Raj Rajeshwar Mandir | The Royal Temple In Jaipur City Palace

Jaipur has a valuable legacy of heritage temples built by the Jaipur royalty. The Kacchawa Rajput rulers of Jaipur were devout followers of Lord Krishna and built many Krishna temples in Jaipur. If you are a regular reader of JaipurThruMyLens, you must have read about many famous heritage temples in Jaipur. While most of these are accessible to everyone, a few are an exception. Raj Rajeshwar Temple is one such temple in Jaipur. Dedicated to Lord Shiva, this temple is a part of Jaipur City Palace. It is open for “Darshan” only on two occasions – Maha Shivratri and Govardhan. It could have easily been the famous Shiv temple in Jaipur had it been accessible to the public.



The temple was established in 1865 AD/1921 Vikram Samvat by Maharaja Sawai Ram Singh II.  Jaipur rulers were ardent Lord Krishna followers except for Maharaja Sawai Ram Singh II. He was a devout Shiva Bhakt. This modest temple makes a departure from the usual palatial temples built by the Jaipur royalty like Ramchandra Temple. The likely reason could be the paucity of space because it was constructed almost 125 years after the City Palace was founded. The space must have been “managed” in the palace to accommodate a temple.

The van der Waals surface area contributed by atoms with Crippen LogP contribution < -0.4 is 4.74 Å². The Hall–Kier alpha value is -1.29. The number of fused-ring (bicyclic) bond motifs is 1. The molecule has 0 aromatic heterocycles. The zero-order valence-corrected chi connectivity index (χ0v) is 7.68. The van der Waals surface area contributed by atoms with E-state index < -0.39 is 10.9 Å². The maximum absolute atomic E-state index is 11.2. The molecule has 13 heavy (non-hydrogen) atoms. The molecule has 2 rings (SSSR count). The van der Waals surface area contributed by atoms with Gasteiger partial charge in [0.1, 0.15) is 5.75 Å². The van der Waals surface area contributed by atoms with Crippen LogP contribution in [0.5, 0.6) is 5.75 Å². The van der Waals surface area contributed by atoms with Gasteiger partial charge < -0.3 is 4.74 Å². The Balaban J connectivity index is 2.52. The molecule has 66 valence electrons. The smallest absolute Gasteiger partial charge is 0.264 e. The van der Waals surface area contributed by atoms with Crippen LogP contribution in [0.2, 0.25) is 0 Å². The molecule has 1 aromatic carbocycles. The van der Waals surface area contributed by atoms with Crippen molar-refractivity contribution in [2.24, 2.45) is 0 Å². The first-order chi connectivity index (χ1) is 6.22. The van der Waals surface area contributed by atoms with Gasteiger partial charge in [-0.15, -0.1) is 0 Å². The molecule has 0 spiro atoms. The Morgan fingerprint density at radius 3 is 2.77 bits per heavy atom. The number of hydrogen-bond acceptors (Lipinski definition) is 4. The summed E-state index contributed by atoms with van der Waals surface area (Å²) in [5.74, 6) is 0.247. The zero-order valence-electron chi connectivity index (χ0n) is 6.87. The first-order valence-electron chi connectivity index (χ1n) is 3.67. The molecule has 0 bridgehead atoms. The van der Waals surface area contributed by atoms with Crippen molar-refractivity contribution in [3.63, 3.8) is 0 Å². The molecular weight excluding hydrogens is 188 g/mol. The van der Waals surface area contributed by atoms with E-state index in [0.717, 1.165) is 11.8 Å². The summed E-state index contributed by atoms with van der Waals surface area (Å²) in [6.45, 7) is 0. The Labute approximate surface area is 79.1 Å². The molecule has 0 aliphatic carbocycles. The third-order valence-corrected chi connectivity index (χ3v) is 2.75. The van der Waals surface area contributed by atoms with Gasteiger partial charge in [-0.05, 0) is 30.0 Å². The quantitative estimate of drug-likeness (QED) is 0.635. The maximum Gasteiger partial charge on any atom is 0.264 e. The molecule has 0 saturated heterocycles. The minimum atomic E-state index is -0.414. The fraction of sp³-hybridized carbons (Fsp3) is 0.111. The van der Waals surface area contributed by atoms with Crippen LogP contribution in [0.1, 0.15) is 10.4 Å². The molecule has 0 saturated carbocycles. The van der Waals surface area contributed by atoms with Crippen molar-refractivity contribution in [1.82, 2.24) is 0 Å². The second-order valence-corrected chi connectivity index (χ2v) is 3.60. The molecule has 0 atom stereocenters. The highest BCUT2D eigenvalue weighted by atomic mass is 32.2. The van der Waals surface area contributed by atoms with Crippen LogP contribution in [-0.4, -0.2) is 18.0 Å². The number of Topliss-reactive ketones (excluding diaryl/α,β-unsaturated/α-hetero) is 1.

The foundation stone consists of information about the temple

Here is a picture of the City Palace as seen from the temple. Seen here are the Chandra Mahal in the background and Pritam Chowk in the foreground. Pritam Chowk is famous for the four beautiful City Palace gates representing the four seasons. These gates are very popular among travelers. They are one of the top Instagram-worthy places in Jaipur, especially the Leheriya and Peacock Gate.


Who was Maharaja Sawai Ram Singh II?

Maharaja Sawai Ram Singh II is one of the prominent kings of Jaipur who reigned between 1835-1880 AD. Being a forward-looking and development-oriented ruler he undertook many initiatives including the building of a modern hospital, schools, and colleges in Jaipur. He is credited for the reorganization of the police and revenue department, and piped water system among many others. His rule is associated with peace and development. He was one of the early photographers in India; probably the only photographer king of his times.


The Visit to the Raj Rajeshwar Temple

The access to the temple is through Chandni Chowk. Here is a picture of the same from the previous post-Rang Malhaar | Welcoming the Monsoon in Jaipur